2) T F Rhoden's ego: I felt two kinds of anger as I read.  The first was on behalf of the many essayists for the oppression they faced.  The other was directed toward T F Rhoden, who inserts himself into this text far too much.  At the end of each essay, T F Rhoden adds several paragraphs of what he views as exposition, which he claims are there to help provide context.  And the fact-based parts of said paragraphs are, actually, very helpful.  Unfortunately, Rhoden then proceeds to give us his characterization of many of the essayists and comes off as incredibly condescending.  For example, one of the essays was penned by a math teacher who described her background and role in the 8/8/88 protests.  When sharing his impression of her, T F Rhoden writes:

"She reminded me, if anything, of just your normal modern woman; or, I suppose, that is what she would be if she had grown up in a prosperous civil society."

What lies underneath statements such as these (and there are many), the implication that because the essayist didn't have a Western upbringing she can't be considered modern, is downright insulting.  T F Rhoden is so entrenched in (and potentially unconscious of) his white male Western worldview that many of his musings on his former students smack of condescension stemming from an inherently imperialist mindset.   The essayist was a woman who graduated high school with distinctions, held a BS in mathematics, a MS, and started her own tutoring company.  Yet T F Rhoden was pleasantly surprised to find her "modern" and "normal." His statement implies that her cultural difference makes her backward and somehow less than, and through his backhanded praise, are we then supposed to laud him for seeing her in such a favorable, benevolent light?

As T F Rhoden spent time in the Peace Corps, I was a corps member with Teach For America, and have worked in low income communities throughout NYC for the past 6 years.  One of the things Teach For America at least tries to do is, through continuous coursework, start a discussion around white privilege, issues of cultural bias, kind-hearted prejudice, inherent and unconscious Western mindsets, etc and we spend a lot of time thinking about how our views of race, culture and class, etc were shaped, how they shape us, and how they might impact how we affect change in our classrooms.  I'm not by any means stating we all walk out of these courses freed of all of our failings, but at least questions have been asked and a dialogue has been started and many corps members are thinking about race, culture and privilege in ways they might not have before.  I can't imagine that the Peace Corps doesn't have similar coursework or readings to prepare its volunteers to enter diverse communities across the globe.  What boggles my mind is how out of touch T F Rhoden's comments (such as the one I quoted) are, and how they reek of an assumed inherent superiority.  The impression I was left with of T F Rhoden is that what he really wants out of this book, whether consciously or not, is for the reader to see him as a benevolent, altruistic presence...and what comes across loud and clear is that he values been seen this way far more than he values the people whose cause he's purportedly attempting to advance.

I would love to be proved wrong in my assumptions about T F Rhoden. My advice (as a writer, an educator, and someone who works at a multicultural publisher specifically with social justice themed books everyday): If Rhoden really wants this book to serve as a platform for the Burmese refugees, he needs to take himself out of it.  He needs to come to terms with the fact that the book isn't about him.  If he wants to write a memoir about his experiences and impressions of the people he met, that's a different book.  If he really is aiming to act as a loudspeaker for the voices of those he met, he needs to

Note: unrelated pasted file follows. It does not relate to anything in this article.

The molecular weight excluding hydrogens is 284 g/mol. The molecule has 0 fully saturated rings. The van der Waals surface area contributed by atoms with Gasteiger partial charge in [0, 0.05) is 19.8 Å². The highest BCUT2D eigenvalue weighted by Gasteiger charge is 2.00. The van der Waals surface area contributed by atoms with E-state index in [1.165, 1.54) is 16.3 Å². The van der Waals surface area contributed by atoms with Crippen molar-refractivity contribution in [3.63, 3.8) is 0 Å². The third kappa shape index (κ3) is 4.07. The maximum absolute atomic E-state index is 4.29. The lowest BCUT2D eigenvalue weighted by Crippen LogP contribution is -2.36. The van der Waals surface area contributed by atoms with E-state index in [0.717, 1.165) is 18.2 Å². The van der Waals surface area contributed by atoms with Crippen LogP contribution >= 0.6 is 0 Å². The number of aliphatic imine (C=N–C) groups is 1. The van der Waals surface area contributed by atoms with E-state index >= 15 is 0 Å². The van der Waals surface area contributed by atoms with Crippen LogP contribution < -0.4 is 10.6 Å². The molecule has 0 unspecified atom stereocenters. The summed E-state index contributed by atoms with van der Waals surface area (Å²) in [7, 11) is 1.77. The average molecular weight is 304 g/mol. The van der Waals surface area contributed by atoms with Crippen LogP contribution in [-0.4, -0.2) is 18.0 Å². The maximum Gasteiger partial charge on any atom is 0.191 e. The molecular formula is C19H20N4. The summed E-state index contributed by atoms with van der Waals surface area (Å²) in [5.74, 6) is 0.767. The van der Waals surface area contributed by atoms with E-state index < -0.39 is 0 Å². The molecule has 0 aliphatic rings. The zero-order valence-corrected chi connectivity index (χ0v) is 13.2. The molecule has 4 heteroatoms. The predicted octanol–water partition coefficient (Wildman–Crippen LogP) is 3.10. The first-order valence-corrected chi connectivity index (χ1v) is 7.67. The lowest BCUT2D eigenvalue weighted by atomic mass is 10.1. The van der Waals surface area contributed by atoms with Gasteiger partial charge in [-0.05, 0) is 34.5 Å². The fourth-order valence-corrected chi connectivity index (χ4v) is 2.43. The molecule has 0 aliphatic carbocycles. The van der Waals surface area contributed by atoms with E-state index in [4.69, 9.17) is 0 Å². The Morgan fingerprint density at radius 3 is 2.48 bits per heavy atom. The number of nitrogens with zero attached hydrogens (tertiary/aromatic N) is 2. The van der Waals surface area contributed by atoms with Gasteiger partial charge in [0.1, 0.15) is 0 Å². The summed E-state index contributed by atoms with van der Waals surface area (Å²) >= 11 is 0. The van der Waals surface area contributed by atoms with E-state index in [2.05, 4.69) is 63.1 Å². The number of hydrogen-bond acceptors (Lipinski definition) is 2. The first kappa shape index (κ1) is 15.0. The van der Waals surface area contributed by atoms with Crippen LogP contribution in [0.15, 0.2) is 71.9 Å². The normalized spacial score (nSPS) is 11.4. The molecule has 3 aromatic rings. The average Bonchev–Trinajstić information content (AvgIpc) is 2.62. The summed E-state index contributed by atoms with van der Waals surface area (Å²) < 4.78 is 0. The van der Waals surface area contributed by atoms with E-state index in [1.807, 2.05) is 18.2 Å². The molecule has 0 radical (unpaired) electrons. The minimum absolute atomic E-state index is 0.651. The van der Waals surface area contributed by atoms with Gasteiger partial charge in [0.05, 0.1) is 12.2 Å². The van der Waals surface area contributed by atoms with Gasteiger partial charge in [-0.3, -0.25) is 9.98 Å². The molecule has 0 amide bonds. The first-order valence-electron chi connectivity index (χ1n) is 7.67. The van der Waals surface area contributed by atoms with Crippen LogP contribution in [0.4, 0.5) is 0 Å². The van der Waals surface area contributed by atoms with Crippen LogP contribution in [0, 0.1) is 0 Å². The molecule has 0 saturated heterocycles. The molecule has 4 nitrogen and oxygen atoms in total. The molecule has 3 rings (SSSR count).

1) hire a GOOD copy editor

2) hire a fact checker or a research intern, do some additional research, re-interview the essayists if necessary, and cite all sources; tons of statistics are quoted with absolutely no back matter/footnotes/etc to support any of it beyond his own experience.

3) think more like a journalist than a diarist, and revise the expository paragraphs at the end of each essay to be just that: expository as opposed to editorial. Include facts that answer the following types of questions only:  Where is the essayist now?  What/how are they doing?  What other challenges/obstacles did they face that they didn't include in their essay?   Objective observation is fine.  Subjective assumption is not; that's the stuff of memoir.  There are examples of paragraphs where he does just this and they work.  As the reader, I don't want the editor to opine on what types of people he gather the essayists to be (regardless of whether I find those opinions offensive or not).  I want to hear it from the writers.

Rubric rating:  2.  Reads like a first draft of a manuscript and not as a published piece, and absolutely does not do justice to the voices of those it alleges to advocate for.

Thursday, September 1, 2011

Review: Pym by Mat Johnson

title: Pym:  A Novel [purchase here]
author:  Mat Johnson
genre: literary fiction
pages: 322
originally published: 2011
source:  New York Public Library

First person narration can be tricky, but Mat Johnson has a sense of voice that rivals Junot Diaz. So clear, so compelling.  As I read, I wanted to follow Johnson's main character, Chris Jaynes, anywhere he went.  Until he decided to leave the States (and reality) far, far behind...